“It’s a struggle!” When one said that in the ‘70s and ‘80s, they would most certainly have been referring to any of the multifront resistance groups against Ferdinand Marcos Sr.’s dictatorship, martial law, and the assassination of the opposition leader and former senator Benigno “Ninoy” Aquino Jr.
Today, when spoken by some members of the protracted fight against the dictatorship, “It’s a struggle!” could more often refer to coping with the bodily aches and pains bedeviling many a senior citizen entering or well into their 70s—the average age of the most dogged of them, and for whom the same struggle against practically the same set of political realities continues. But like the adversary, which has shapeshifted over the decades (and ironically has come full circle today with the same unfortunate surname), so have the forms of protest become less strenuous, and more benign get-togethers are held with a frisson of excitement as the collective refreshes memories of the struggle’s close calls and a genuine, if elusive, sense of civic unity.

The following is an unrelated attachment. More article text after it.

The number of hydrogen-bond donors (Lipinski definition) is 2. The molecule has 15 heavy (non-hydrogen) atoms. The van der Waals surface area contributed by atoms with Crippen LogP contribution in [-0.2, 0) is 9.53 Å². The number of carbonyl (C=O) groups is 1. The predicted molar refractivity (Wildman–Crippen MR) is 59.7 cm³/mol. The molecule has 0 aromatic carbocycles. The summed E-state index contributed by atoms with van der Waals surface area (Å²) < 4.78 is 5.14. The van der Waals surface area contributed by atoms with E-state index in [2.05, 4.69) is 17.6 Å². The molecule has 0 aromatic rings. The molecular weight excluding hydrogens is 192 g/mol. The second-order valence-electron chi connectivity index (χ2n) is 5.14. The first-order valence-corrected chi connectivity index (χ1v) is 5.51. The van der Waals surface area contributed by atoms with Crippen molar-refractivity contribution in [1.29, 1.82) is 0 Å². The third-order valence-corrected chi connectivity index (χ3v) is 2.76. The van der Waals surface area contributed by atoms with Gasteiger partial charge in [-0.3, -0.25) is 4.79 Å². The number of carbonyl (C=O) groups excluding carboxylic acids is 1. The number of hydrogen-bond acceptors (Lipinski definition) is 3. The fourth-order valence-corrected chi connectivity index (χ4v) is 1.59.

Such was the cheery reunion on Jan. 20 of members of WOMB (or the Women for the Ouster of Marcos and US Bases/Boycott) and their friends and allies at The Hub of the Diliman Preparatory School in Quezon City. It was, according to one of the organizers, Vikky Bondoc Cabrera, “practically an impromptu event that started with missing each other, and suggesting a get-together of the sort we normally have when foreign-based members visit town.” That would usually be a potluck for a group of 10–20 members and/or friends, she said, with “lots of chitchat, sharing of paninda (stuff for sale, like Nikki Coseteng’s kaftans), and kuru-kuro (opinions).”